Rheinmetall-Borsig MK 108 30mm cannon

          In many ways, the Rheinmetall-Borsig MK 108 30mm cannon was considered to be a masterpiece of weapons engineering, due to it's compact size, ease of manufacture and hitting power. Although it was first designed by Rheinmetall-Borsig in 1940 as a private venture, the design was finalized in 1942. It met a later RLM requirement for a new aircraft cannon that could knock down enemy bombers with the lowest expenditure of ammunition and stay beyond the range of enemy defensive fire.
          In short, the MK 108 was a blow-back operated, rear-seared, belt fed 30 mm cannon using electric ignition and was charged and triggered by simple compressed air. One drawback was that once installed, there was no method to adjust the gun's harmonization. One distinctive physical feature was the very short gun barrel, which gave the MK 108 a low muzzle velocity of 500-540 meters (1640-1770 feet) per second. The maximum rate of fire was 650 rounds per minute. The operating sequence for the MK 108 went like this:

An interesting feature was that neither the barrel or receiver moved in recoil, the entire force of firing was absorbed by the rearward movement of the bolt against the driving springs, which buffered against the recoil. No locking mechanism was needed, because by the time the fired round had overcome the inertia of the firing bolt, the round had left the barrel and the pressure had dropped.
          There were two main types of ammunition for the MK 108 to use, a 30 mm high-explosive self-destroying tracer  ("M-Shell" or "Mine-Shell") and a 30 mm incendiary shell. The first type was designed to cause a maximum blast effect by combining a very thin shell casing with the maximum load of explosive. Tests carried out at Rechlin (where most of the Luftwaffe aircraft and weapons tests were done) showed that with a "M-Shell" with 85 grains of explosive, five hits could destroy a B-17 or B-24 bomber. The second type of shell, the incendiary, was meant to be targeted at the fuel tanks of the enemy plane. Since some penetrating force was still needed to overcome the armor or airframe of the target, and not have the shell break up or explode upon contact, a hydrodynamic fuse was fitted so that the shell only exploded once it came into contact with liquid.
          Although there were drawbacks with the MK 108, such as an insufficient flat trajectory (the shell "arced" too much due to the low muzzle velocity) and that the ammunition belts sometimes ripped when the guns were fired while the aircraft was banking sharply, the MK 108 was chosen to be fitted in a wide variety of Luftwaffe aircraft (please see table below) before the war's end. It was also planned to be used in many of the project aircraft also (please see table below), for the reasons given above: ease of manufacture, compact size and weight and destructive power. The MK 108 30mm cannon earned a fearsome reputation among Allied bomber crews, who named it the "pneumatic hammer" due to its distinctive firing sound.
 
Rheinmetall-Borsig MK 108 30mm cannon data
Designation Maunfacturer Caliber Length Weight Rounds/
Minute
Muzzle
Velocity
Projectile
Weight
Cartridge
Weight
MK 108 Rheinmetall-Borsig 30 mm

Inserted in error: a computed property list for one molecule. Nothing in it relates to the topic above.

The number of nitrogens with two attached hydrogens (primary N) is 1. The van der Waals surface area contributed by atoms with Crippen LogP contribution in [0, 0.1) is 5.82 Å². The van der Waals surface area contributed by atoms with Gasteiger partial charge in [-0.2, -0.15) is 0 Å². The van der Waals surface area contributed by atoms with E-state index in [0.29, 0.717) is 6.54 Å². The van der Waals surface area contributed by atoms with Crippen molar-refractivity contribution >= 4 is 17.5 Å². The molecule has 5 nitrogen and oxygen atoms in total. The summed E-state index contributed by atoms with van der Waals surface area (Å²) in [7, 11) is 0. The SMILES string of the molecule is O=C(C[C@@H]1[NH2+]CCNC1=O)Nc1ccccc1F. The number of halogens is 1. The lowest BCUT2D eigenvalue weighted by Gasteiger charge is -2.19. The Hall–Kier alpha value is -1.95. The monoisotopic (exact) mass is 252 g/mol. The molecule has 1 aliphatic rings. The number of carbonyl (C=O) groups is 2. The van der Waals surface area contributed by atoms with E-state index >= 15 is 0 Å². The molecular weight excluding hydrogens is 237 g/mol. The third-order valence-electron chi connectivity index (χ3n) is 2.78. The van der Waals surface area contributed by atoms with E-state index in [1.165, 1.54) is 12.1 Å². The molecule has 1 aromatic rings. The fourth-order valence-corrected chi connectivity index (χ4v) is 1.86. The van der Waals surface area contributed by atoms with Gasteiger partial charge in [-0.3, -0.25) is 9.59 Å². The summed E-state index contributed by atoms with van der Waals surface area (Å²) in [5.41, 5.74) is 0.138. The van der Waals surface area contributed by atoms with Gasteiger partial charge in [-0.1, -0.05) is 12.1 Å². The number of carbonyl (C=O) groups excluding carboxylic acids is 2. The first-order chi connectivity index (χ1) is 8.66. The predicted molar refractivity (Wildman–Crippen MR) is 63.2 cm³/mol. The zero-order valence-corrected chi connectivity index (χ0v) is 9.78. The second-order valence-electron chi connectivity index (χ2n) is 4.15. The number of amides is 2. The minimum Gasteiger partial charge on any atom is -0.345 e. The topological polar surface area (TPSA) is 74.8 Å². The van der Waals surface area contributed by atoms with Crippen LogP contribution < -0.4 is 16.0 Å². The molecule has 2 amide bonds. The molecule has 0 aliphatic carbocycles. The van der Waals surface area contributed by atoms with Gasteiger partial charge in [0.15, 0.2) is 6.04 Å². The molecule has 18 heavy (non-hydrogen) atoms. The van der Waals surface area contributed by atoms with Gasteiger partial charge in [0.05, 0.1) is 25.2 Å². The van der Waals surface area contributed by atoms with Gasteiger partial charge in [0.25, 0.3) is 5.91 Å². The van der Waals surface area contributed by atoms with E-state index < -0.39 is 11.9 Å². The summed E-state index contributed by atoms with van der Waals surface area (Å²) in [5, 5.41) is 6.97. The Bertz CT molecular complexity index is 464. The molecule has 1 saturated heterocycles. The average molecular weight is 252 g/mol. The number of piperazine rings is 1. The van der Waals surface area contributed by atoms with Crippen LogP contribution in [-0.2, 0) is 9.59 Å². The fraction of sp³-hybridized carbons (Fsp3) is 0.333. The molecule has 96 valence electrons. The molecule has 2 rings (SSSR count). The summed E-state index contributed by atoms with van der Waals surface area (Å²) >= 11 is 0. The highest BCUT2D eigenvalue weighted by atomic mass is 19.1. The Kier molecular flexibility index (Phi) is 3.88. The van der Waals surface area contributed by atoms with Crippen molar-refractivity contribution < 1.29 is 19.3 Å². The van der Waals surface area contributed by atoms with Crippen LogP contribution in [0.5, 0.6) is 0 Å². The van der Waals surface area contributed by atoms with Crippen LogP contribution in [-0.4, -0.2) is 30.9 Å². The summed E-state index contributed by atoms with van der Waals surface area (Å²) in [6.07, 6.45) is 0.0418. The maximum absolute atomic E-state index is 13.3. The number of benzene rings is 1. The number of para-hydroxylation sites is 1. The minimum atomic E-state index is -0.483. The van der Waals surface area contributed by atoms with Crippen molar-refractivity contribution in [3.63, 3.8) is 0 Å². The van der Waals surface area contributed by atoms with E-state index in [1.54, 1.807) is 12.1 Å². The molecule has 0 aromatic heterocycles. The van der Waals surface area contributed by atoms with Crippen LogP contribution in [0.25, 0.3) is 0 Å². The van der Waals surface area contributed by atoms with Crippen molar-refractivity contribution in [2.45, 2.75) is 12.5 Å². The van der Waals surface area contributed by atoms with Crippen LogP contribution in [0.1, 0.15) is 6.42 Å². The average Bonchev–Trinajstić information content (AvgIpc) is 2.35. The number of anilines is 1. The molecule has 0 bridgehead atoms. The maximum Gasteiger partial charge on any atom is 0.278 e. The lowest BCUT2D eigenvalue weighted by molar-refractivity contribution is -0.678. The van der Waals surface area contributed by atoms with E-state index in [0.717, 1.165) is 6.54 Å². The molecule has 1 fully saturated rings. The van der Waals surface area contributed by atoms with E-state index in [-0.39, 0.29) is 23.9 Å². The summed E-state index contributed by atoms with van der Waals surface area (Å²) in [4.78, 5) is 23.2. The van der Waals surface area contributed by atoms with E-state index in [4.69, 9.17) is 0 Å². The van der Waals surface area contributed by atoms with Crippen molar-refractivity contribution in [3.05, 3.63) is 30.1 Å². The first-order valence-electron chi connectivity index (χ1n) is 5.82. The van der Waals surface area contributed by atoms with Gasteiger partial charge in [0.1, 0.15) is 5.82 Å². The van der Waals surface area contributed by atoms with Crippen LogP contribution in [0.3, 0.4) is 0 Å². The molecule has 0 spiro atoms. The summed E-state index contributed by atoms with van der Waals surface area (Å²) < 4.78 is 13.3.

1.18"
1057 mm
3' 5.6"
58 kg
127.9 lbs
660*  500-540 m
1640-1770'
330 g
0.73 lbs
480 g
1.05 lbs
* The rate of fire was to be improved to 850 rounds/minute later

Cutaway Schematic of the MK 108 Firing Operation

Please click here for a large format drawing of the Rheinmetall-Borsig MK 108 30mm cannon
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The Rheinmetall-Borsig 
MK 108 30mm cannon

Side and Top views
 
 
 

  |  1057 mm (3' 5.6")  |
 


 
Although not a high quality photo, the small size of the MK 108 is apparent (note hands on left)

 
Luftwaffe Aircraft that used the MK 108
Aircraft Number Location Notes
Bv 155 1 engine prototype flown
Bv 40 2 wing roots glider - 6 examples built
Fw 190 2 wings various 190 variants
Ta 152 1 engine C and H models
Ta 154 2 fuselage  
He 219 2 wing roots 2 additional firing upwards
Ho 229 4 wing prototype flown
He 162 2 fuselage later replaced with Mg 151
Ju 388 2 ventral bulge J-1 night fighter version
Bf 109 1 or 2 engine or
under wing
various models from
G onwards
Bf 110 2 cockpit firing upwards
Me 163 2 wing roots  
Me 209 1 engine never entered service
Me 262 4 nose standard armament
Me 410 2 nose B-2/U2/R2 version
Projects Planned for use with the MK 108
Project Number Notes
Ar E.581 1 parasite fighter
Ar Projekt II 4 jet night fighter
Bv P.207.03 4 pusher prop fighter
Bv P.208.03 3 tailless pusher prop fighter
Bv P.212 up to 7 tailless jet fighter
Bv P.215 up to 5 tailless jet night fighter
Do P.247 3 pusher prop fighter
Fw Ta 183 4 swept wing jet fighter
Fw  J.P.011-45 4 jet night fighter
Fw "Flitzer" 2 jet fighter - mock up built
Go P.60A 4 flying wing jet fighter
He P.1077 "Julia" 2 unpowered protypes built
He P.1078B 2 "twin nose" jet fighter
He P.1079A 4 twin jet night fighter
He "Lerche" 2 VTOL fighter
Hs P.135 4 jet fighter
Ju EF128 2 tailless jet fighter
Li P.20 2 tailless jet fighter
Me 609 up to 4 twin fuselage fighter
Me P.1099A up to 4 twin jet heavy fighter
Me P.1101 4 prototype 90% complete
SK P.14.01 1 ramjet fighter
Note: Neither list above encompasses all the actual aircraft or aircraft projects that used the Mk 108 30mm cannon